Positional defensive is the most straightforward defensive strategy. It simply entails trying to retain your current position on the market. An excellent first step would be investing and growing in your current needs to build your brand and create a customer loyalty base. The issue with the strategy is that it can make you a target for new entrants.

Mobile Defense

Mobile defense requires constant improvement of your business. It can be accompanied by offering new products, entering new markets, or changing existing products. This continuous movement between strategies requires a flexible company capable of adapting to change. Therefore, mobile defense is constantly switching systems too.

Counter-Offensive Defense

Counteroffensive Defense is an action strategy. What does one attack their business unless they defend theirs? For example, if you run a bakery that only makes gluten-free products, you can try out regular bread products. This requires a serious investment in time and money.

Reinforcement Defense

The reinforcement defense is when your business continues to invest within its existing markets, products, and services rather than moving towards new ones. Reinforcing the company’s position on the market can be very profitable because you continue to add value for existing customers. This strategy would also be helpful in the case of a defensive position.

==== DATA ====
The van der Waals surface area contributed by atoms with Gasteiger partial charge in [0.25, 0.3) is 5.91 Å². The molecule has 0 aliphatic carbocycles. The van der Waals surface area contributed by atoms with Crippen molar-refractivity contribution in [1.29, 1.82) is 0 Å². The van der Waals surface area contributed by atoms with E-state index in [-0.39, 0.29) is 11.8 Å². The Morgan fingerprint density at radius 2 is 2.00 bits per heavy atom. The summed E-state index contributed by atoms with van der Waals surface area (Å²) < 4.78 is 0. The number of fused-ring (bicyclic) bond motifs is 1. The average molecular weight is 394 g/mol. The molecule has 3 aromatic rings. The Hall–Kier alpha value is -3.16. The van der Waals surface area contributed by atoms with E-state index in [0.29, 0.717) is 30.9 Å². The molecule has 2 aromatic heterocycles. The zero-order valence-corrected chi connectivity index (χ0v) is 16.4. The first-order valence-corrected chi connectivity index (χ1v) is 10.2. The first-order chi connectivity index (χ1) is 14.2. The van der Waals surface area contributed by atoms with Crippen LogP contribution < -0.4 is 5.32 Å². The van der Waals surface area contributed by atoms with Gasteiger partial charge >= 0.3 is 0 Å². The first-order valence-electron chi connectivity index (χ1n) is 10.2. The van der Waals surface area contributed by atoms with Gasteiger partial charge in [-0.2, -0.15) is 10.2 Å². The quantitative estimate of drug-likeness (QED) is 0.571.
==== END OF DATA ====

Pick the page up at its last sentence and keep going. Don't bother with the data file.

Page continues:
Offensive Defense

This strategy entails going on offense and making attacks towards your opponent’s market share. This is not a good idea because it only works when you have complete information about your opponent’s actions, but then that puts you at risk of being attacked by them instead. The other problem with this strategy is that it can be costly.

Advantages of Defensive Strategies 

  1. Protects with existing customers and their needs
  2. Less risky strategy compared to Offensives or Strategic Moves because you have a greater understanding of the market by being in it for so long already. This also means less waste from investment mistakes if they do happen.
  3. It can also be more profitable because you are already getting returns from existing products or services that have been established for a more extended period, so there is less room to improve them and make even greater profits on your investments.

Disadvantages of Defensive Strategies

  1. It does not work in every situation where the company cannot afford to lose the market share it has already acquired.
  2. The business is at risk of being attacked by new entrants who can see an opportunity for growth and will not hesitate to go after it when they decide they want a piece of your pie.
  3. You are still susceptible if you do not have complete information about your opponents, so you are more likely to be the one attacked instead of being able to attack them.